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Jared Hamilton
From: Jared Hamilton
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Earlier today Chrysler CEO Robert Nardelli wrote an email to the employees of Chrysler to bring everyone current on the progress of the restructuring.  I was happy and impressed that he was so complimentary to the dealers for the sacrifice they have made to support Chrysler.  OEM's often treat the dealers that pay their bills like second class citizens.  It was a well deserved compliment to the dealer body.

He also laid out what will happen with if the deal goes through with Fiat:  “
Upon successful completion of the alliance, a board of directors for Chrysler will be appointed by the U.S. government and Fiat. The majority of the directors will be independent (not employees of Chrysler or Fiat). The board will have the responsibility to appoint a chairman. The board also will select a CEO with Fiat’s concurrence.”

I have two problems with this:

   1. Nardelli has done a decent job steering the broken down clunker of a company he was given from the Germans.  He is the fall guy, not the problem.
   2. I personally don’t like the government being this involved in business.  They can’t successfully control markets and should stop trying.

As you are aware, the government severly wounded Chrysler's negotiating position with Fiat by pronouning Chrysler “not viable on its own" and stating it had two choices and a deadline: partner with Fiat or go BK.  That public acknowledment took away all of Chrysler's negotiation leverage.  To me, that was either a really dumb move, or, something else is taking place...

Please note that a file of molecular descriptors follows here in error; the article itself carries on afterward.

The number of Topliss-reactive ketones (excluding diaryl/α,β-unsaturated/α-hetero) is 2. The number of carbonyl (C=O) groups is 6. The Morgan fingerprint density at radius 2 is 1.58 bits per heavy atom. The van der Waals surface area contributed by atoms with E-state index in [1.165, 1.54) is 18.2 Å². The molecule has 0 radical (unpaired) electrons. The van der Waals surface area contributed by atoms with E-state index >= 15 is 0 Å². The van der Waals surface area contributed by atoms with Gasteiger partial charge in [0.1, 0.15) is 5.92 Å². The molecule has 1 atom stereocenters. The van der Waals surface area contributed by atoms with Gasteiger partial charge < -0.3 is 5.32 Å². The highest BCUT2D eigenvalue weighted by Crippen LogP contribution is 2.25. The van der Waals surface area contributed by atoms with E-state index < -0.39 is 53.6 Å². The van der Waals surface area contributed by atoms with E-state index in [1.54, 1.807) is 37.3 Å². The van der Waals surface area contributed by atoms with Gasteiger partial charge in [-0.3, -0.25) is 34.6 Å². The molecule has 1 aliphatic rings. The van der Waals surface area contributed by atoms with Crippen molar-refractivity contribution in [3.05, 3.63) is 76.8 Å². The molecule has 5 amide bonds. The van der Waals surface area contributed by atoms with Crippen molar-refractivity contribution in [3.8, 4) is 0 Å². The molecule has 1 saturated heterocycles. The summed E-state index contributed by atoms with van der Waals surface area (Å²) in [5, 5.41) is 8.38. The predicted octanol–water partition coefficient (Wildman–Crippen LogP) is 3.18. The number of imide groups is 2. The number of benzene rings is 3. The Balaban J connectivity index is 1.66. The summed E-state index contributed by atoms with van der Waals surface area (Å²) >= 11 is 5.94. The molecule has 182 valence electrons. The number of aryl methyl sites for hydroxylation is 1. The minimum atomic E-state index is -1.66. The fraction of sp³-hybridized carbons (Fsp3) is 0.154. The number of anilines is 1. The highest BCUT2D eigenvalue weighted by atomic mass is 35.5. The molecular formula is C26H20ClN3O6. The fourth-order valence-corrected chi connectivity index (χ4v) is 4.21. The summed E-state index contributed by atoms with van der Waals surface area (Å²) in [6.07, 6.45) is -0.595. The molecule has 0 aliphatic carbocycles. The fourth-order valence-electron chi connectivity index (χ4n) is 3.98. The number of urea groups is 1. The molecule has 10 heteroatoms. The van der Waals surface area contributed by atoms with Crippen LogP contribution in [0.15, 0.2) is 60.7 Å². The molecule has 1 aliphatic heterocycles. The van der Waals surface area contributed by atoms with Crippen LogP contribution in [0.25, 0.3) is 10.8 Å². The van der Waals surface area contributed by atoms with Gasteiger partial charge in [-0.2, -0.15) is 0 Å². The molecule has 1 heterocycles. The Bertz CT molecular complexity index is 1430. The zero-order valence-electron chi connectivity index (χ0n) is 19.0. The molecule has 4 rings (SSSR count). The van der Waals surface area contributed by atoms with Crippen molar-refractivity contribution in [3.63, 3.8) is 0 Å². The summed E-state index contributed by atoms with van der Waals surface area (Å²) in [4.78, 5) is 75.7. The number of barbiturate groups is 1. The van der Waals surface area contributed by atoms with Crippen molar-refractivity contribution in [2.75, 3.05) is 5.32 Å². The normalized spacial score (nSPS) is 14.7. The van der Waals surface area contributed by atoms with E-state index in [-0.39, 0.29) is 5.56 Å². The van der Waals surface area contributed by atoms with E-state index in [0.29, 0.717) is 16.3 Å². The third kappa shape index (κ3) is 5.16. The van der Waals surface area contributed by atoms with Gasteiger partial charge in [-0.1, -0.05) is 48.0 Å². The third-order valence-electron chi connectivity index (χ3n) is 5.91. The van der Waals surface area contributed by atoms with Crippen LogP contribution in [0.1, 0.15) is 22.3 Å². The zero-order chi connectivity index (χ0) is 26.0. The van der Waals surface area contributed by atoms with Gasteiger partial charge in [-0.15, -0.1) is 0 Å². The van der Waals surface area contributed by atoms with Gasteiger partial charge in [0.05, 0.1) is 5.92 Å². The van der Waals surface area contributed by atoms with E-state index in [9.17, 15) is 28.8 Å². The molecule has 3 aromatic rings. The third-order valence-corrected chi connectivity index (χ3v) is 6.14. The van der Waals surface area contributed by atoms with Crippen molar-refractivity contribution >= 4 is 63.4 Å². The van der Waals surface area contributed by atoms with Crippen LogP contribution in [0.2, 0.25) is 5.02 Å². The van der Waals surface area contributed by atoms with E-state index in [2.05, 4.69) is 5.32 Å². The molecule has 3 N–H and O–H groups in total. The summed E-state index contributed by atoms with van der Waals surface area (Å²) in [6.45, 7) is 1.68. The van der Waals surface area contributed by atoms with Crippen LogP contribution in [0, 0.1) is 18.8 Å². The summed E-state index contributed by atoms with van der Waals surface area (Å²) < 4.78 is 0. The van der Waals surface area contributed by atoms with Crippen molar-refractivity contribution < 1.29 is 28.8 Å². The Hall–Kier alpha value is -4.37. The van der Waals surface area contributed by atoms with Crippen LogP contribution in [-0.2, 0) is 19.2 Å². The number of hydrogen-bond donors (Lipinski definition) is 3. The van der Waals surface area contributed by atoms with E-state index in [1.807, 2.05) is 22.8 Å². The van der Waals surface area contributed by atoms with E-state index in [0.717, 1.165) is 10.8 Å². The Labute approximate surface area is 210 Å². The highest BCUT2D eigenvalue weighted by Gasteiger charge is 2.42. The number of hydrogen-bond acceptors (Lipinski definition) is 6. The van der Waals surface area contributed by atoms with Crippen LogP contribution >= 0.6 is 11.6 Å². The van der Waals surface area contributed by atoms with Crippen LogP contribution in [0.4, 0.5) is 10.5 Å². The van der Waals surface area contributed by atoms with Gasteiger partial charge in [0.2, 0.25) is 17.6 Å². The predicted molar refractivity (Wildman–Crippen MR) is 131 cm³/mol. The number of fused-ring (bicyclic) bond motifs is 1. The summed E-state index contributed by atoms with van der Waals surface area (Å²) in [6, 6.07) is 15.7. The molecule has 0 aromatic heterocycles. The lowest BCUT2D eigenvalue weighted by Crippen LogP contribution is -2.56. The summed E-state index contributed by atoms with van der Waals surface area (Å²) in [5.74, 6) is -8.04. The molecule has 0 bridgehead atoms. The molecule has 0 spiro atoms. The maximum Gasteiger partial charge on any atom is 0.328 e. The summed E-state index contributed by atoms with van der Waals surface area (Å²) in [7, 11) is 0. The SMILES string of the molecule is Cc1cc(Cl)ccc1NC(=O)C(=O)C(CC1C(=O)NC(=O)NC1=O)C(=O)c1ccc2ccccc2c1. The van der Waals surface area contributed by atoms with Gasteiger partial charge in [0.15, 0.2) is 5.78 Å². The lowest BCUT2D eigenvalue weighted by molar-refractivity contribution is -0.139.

The only other option for Chrysler at this stage is a BK, most likely, (hopefully) a Chapter 11.  Under Ch 11 Chrysler will shed many of its costs at the expense of partners: Pensions, Debt holders, UAW and yes, the dealers, will all lose out.  However, if consumer demand stays they will emerge a much stronger and leaner company, prepared for the future as a strong domestic automaker.  There will be pain, but it would turn out ok.

BK Rumor Mill or Inside Source?

I have a source in Detroit that is telling me that the executives were all summoned back to Chrysler headquarters this weekend for meetings.  This could be normal, however the "Rumor Mill" speculation is that they plan file for CH 11 as early as Monday or Tuesday of next week.  After all, they have no additional funding availble without a partner.  You also have to consider what would Fiat rather do. Would Fiat really partner with Chrsler now and absorb all those legacy costs or would it be smarter for them to let Chrysler file BK, shed some cost and emerge leaner AND with a new partner as a MUCH stronger company?  Hmmm...